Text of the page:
In the example below I've got all three points on screen but each one is highlighted yellow (picking out the yellow from elsewhere on the slide) while I talk about it - again use the arrows to move between them:

5) Turn your bullet points into something visual

An example of using icons instead of bullets

An example of using icons instead of bullets

A fifth option is to basically use bullets without people thinking 'Aargh, bullet points, death by PowerPoint here I come' etc. Use icons (for example from iconfinder.com) as bullet points - the images will help your audience learn. A basic example is shown here.

6) Combine several of the techniques above

The final example below is how I introduce the timings for my Presentation Skills training days. It does what a single slide with bullet points would do, but uses colour and visual elements over three slides to introduce the information in a more engaging way. Part of the reason I bothered doing this is the slides allow me to talk about each part of the day in turn, whilst staying in sync with my audience, AND it allows the audience to see the full day's timings in one go on the final slide of the sequence.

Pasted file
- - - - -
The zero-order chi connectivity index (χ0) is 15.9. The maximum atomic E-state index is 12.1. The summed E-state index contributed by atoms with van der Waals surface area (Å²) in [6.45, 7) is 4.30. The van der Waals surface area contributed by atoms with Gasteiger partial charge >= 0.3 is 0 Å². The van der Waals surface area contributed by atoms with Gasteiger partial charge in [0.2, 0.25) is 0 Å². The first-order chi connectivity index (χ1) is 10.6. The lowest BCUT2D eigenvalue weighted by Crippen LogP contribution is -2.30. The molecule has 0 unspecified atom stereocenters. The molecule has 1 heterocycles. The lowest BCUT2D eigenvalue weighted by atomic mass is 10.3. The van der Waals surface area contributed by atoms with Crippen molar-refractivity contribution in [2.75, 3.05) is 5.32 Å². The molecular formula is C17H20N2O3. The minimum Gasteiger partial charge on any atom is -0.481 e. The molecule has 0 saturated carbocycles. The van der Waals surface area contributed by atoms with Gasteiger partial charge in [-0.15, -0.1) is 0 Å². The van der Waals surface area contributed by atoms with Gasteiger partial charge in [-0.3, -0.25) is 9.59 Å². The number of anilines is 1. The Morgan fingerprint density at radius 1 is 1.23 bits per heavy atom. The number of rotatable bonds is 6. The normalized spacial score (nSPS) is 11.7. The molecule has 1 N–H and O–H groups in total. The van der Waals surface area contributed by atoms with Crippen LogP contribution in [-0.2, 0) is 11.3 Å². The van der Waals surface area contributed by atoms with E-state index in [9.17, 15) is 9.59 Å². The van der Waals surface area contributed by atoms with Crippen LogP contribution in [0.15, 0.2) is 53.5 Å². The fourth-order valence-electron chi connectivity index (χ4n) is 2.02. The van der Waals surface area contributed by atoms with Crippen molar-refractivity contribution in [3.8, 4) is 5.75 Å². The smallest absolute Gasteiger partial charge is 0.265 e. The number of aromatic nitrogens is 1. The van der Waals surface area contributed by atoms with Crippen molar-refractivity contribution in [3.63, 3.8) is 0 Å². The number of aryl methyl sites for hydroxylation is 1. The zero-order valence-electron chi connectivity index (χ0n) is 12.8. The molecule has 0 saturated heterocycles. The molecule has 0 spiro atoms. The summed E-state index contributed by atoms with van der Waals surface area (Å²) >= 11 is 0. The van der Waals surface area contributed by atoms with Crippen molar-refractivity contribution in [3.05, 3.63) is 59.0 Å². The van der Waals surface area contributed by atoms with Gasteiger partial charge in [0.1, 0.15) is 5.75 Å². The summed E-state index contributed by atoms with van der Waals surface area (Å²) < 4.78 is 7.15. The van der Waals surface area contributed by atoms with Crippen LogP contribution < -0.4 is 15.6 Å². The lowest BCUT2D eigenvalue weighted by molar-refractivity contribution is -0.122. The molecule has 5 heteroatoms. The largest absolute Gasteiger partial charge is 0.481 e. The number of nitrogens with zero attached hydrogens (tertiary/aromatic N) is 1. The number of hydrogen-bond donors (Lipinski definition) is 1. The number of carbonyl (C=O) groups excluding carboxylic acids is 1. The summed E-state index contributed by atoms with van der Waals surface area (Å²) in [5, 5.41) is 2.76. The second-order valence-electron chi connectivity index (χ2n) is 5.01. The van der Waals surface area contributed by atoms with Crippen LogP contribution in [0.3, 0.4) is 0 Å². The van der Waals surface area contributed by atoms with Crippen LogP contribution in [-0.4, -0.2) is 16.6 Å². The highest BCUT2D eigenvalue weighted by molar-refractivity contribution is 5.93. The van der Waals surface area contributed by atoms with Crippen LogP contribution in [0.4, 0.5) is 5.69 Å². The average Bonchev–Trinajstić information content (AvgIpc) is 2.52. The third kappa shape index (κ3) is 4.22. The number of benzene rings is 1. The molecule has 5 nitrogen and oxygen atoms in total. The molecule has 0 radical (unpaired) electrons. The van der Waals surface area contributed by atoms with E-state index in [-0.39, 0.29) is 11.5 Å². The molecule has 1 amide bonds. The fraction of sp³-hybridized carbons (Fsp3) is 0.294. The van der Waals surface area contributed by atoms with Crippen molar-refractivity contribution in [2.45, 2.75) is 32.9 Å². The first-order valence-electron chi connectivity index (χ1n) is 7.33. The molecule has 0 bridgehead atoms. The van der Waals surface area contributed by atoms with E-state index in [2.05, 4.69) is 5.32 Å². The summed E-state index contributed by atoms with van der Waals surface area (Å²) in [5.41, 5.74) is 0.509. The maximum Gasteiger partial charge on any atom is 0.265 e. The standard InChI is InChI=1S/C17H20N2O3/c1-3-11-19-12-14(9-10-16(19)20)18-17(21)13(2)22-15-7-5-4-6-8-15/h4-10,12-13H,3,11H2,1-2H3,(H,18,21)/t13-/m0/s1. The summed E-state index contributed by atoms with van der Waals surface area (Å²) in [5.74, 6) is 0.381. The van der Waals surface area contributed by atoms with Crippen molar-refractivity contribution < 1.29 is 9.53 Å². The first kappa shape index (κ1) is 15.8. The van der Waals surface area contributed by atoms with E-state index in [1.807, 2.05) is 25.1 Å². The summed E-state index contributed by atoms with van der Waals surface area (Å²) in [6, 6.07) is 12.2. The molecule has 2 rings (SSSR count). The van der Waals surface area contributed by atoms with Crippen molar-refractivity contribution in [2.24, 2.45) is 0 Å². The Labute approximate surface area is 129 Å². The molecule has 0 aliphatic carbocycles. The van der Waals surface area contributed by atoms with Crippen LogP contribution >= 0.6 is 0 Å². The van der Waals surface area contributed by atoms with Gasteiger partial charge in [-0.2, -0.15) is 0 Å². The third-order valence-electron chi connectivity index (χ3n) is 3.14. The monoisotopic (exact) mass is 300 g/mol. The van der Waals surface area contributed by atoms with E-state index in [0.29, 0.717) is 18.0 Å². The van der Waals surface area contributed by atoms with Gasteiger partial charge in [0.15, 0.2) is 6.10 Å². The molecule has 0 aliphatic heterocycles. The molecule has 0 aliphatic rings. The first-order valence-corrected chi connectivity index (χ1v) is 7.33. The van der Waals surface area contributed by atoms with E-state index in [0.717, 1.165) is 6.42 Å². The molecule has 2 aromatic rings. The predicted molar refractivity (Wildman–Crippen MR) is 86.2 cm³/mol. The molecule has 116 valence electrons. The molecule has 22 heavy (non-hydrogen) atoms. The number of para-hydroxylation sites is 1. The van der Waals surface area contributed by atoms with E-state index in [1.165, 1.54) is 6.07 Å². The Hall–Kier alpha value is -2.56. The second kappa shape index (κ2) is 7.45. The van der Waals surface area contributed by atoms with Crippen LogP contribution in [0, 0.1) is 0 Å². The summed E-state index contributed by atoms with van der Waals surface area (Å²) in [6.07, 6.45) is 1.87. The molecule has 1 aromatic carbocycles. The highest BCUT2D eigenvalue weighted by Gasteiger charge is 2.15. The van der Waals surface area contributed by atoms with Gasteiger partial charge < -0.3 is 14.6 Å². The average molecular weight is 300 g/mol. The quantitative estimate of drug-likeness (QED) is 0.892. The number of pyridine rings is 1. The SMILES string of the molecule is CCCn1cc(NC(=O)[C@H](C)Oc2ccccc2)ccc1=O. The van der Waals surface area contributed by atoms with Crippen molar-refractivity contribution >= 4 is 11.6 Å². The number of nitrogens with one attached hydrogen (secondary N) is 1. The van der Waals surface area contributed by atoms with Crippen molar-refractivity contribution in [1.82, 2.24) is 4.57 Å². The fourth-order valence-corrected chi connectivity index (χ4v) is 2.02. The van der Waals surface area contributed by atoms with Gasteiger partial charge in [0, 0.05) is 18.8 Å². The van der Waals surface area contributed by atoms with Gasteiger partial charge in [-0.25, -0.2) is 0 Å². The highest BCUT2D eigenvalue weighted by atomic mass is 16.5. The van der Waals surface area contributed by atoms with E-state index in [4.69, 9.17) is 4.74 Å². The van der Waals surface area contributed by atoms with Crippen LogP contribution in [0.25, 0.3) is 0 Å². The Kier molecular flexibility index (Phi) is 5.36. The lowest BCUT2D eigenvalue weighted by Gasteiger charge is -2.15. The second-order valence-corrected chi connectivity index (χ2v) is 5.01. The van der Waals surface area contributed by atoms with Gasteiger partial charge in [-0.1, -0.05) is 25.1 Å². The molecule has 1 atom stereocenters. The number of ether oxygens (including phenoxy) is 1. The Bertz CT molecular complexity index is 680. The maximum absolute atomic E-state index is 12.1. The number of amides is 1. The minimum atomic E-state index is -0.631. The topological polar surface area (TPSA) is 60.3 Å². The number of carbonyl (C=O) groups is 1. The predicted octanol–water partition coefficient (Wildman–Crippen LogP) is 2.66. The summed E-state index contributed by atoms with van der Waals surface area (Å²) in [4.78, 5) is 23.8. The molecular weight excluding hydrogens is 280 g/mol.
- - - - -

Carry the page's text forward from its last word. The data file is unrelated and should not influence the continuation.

So there you go! Several ways to avoid bullet points. It's really worth taking a small amount of time to rewrite presentations to avoid bullets: your audience will thank you for it...

Coming up: online marketing workshops for New Zealand and Australia libraries!

I'm absolutely thrilled to say I'm working with PiCS again, this time to deliver online training. With PiCS I've previously run marketing training in Sydney, Melbourne and Brisbane, and an emerging technologies in Auckland, and they always go all out to put on the best possible day.

If all goes to plan I'll be back in Oz in 2018 to deliver some face-to-face workshops on Presentation Skills (aimed specifically at information professionals), and in the meantime we're collaborating on three workshops online: Marketing your library (running across March, April and May), Digital Marketing and Online Tools (running in June) and Social Media: Next Steps (running across July and August).

It's all quite complicated because of running them at different times for different time-zones. Each course takes place in two sessions - 2 hours one week, then 2 hours the next week at the same time. There are New Zealand versions and Australia versions... Here are the details: